1. Relevance

         Relevance is a forgiving standard, even when evaluating evidence to be admitted at trial. Fed.R.Evid. 401. During discovery the question is whether the information sought is “relevant to any party's claim or defense and proportional to the needs of the case . . .” Fed. R. Civ. Pro. 26(b)(1). Boehringer explains that the clinical trial documents it seeks from third parties may be relevant to its public use defense. BI Res. at 6-7; see 35 U.S.C. § 102(b) (2000). The documents are also directed to obtaining documents AbbVie is unlikely to have, and to check the completeness of the discovery produced by AbbVie. Id. at 7-9.

         The public use defense is available if an “invention was . . . in public use or on sale in this country, more than one year prior to the date of the application for patent in the United States.” Invitrogen Corp. v. Biocrest Mfg., L.P., 424 F.3d 1374, 1379 (Fed. Cir. 2005) (quoting 35 U.S.C. § 102(b)) (emphasis omitted). Boehringer's theory of relevance is that details about the use of the drug during the clinical trial process may establish the defense. How the clinical trials were conducted - “the nature of the activity that occurred in public; public access to the use; confidentiality obligations imposed on members of the public who observed the use; and commercial exploitation” - may bear on a public use defense. Id. at 1380 (citing to Allied Colloids, Inc. v. Am. Cyanamid Co., 64 F.3d 1570, 1574 (Fed.Cir. 1995)).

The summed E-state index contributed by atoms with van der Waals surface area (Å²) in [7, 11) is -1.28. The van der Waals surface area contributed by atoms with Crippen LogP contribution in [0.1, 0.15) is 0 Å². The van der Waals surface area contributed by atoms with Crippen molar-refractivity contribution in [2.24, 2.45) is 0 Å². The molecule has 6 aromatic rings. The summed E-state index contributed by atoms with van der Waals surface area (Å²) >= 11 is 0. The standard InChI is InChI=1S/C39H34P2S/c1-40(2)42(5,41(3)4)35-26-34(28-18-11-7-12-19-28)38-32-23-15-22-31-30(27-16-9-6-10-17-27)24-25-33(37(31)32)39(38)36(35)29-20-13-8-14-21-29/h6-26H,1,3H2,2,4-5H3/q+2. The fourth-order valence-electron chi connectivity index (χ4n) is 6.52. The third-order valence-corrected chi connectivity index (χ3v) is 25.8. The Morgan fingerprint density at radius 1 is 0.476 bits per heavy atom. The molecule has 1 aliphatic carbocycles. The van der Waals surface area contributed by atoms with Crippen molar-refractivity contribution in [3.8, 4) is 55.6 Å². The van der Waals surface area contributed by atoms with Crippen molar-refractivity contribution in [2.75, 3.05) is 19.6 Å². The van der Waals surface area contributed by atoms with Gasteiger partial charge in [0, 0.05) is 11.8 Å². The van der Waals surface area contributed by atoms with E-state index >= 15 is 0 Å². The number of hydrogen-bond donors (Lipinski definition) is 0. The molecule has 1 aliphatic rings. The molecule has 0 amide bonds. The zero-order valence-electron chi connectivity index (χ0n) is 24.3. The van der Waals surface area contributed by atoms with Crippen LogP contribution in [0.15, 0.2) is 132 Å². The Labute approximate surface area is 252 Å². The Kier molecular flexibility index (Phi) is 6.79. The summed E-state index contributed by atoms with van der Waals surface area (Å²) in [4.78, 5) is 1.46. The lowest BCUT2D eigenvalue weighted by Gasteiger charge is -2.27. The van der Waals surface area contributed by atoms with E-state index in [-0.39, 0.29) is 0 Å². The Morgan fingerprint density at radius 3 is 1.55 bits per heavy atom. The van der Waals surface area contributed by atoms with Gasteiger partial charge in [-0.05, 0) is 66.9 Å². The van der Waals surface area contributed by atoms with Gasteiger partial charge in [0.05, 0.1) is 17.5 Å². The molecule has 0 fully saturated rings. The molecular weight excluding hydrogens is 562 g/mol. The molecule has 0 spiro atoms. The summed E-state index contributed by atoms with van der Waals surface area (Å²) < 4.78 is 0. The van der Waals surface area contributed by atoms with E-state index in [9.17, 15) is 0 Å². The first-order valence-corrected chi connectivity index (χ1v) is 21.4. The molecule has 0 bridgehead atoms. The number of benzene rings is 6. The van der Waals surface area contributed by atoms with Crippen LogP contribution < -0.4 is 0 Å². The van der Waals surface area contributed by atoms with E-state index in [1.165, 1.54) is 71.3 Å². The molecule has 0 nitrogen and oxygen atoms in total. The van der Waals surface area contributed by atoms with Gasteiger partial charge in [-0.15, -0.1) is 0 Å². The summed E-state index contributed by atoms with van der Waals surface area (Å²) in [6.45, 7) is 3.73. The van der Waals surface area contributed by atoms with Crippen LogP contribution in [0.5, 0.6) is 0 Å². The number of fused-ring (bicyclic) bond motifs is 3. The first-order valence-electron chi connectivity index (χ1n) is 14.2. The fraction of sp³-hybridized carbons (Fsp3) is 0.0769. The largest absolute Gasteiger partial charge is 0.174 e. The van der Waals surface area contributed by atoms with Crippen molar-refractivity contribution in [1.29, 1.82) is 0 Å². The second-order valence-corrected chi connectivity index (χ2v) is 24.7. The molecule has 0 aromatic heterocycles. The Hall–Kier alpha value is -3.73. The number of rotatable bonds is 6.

AbbVie argues that the “proper focus of any public use inquiry was on the party in control of the clinical trials, ” not the patients. AV Rep. at 2 (citing Dey, L.P. v. Sunovion Pharmaceuticals, Inc., 715 F.3d 1351, 1358 (Fed. Cir. 2013)). AbbVie overstates the holding in Dey. The Federal Circuit held only that patient “clinical trial at-home use of the formulation of Batch 3501A without an affirmative confidentiality obligation” did not doom Dey's patents. Id. at 59. The decision did not hold that communications with patients were categorically irrelevant. Instead, it held only that the district court could not “discount the relevance of the study participants' limited knowledge of Batch 3501A's formulation or . . . sidestep disputed factual questions about the nature of the allegedly public use[, ]” because “a reasonable jury could conclude that if members of the public are not informed of, and cannot readily discern, the claimed features of the invention in the allegedly invalidating prior art, the public has not been put in possession of those features.” Id. This is a far cry from holding that communications between health care providers and participants in a clinical study are irrelevant.